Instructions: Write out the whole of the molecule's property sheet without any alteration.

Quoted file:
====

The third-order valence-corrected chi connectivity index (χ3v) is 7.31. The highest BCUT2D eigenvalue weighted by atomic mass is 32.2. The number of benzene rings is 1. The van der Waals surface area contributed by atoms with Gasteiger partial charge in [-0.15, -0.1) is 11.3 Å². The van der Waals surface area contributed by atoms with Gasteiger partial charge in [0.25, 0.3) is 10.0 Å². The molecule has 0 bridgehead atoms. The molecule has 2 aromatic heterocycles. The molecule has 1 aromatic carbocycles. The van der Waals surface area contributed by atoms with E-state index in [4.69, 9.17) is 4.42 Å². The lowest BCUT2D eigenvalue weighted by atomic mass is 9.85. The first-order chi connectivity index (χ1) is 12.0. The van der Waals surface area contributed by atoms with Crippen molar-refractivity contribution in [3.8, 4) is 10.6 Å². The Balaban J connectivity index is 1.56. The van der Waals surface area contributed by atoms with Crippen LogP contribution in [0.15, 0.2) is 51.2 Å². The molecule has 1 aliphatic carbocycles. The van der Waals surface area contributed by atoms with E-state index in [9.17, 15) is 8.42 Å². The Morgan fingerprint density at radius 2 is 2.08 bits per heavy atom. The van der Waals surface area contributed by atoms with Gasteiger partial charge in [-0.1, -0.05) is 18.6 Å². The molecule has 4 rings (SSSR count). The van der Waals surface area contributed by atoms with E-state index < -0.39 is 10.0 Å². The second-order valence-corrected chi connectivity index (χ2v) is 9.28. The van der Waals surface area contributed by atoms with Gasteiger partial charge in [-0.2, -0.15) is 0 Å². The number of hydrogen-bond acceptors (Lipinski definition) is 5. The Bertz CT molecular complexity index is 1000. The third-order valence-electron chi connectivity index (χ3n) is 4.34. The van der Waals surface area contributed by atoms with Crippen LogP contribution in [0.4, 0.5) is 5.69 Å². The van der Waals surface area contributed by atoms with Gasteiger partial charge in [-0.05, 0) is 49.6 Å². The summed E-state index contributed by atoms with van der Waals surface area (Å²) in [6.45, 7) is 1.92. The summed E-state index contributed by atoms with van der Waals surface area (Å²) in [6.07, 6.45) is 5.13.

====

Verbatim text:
The third-order valence-corrected chi connectivity index (χ3v) is 7.31. The highest BCUT2D eigenvalue weighted by atomic mass is 32.2. The number of benzene rings is 1. The van der Waals surface area contributed by atoms with Gasteiger partial charge in [-0.15, -0.1) is 11.3 Å². The van der Waals surface area contributed by atoms with Gasteiger partial charge in [0.25, 0.3) is 10.0 Å². The molecule has 0 bridgehead atoms. The molecule has 2 aromatic heterocycles. The molecule has 1 aromatic carbocycles. The van der Waals surface area contributed by atoms with E-state index in [4.69, 9.17) is 4.42 Å². The lowest BCUT2D eigenvalue weighted by atomic mass is 9.85. The first-order chi connectivity index (χ1) is 12.0. The van der Waals surface area contributed by atoms with Crippen molar-refractivity contribution in [3.8, 4) is 10.6 Å². The Balaban J connectivity index is 1.56. The van der Waals surface area contributed by atoms with Crippen LogP contribution in [0.15, 0.2) is 51.2 Å². The molecule has 1 aliphatic carbocycles. The van der Waals surface area contributed by atoms with E-state index in [9.17, 15) is 8.42 Å². The Morgan fingerprint density at radius 2 is 2.08 bits per heavy atom. The van der Waals surface area contributed by atoms with Gasteiger partial charge in [-0.1, -0.05) is 18.6 Å². The molecule has 4 rings (SSSR count). The van der Waals surface area contributed by atoms with E-state index < -0.39 is 10.0 Å². The second-order valence-corrected chi connectivity index (χ2v) is 9.28. The van der Waals surface area contributed by atoms with Gasteiger partial charge in [-0.2, -0.15) is 0 Å². The number of hydrogen-bond acceptors (Lipinski definition) is 5. The Bertz CT molecular complexity index is 1000. The third-order valence-electron chi connectivity index (χ3n) is 4.34. The van der Waals surface area contributed by atoms with Crippen LogP contribution in [0.4, 0.5) is 5.69 Å². The van der Waals surface area contributed by atoms with Gasteiger partial charge in [-0.05, 0) is 49.6 Å². The summed E-state index contributed by atoms with van der Waals surface area (Å²) in [6.45, 7) is 1.92. The summed E-state index contributed by atoms with van der Waals surface area (Å²) in [6.07, 6.45) is 5.13.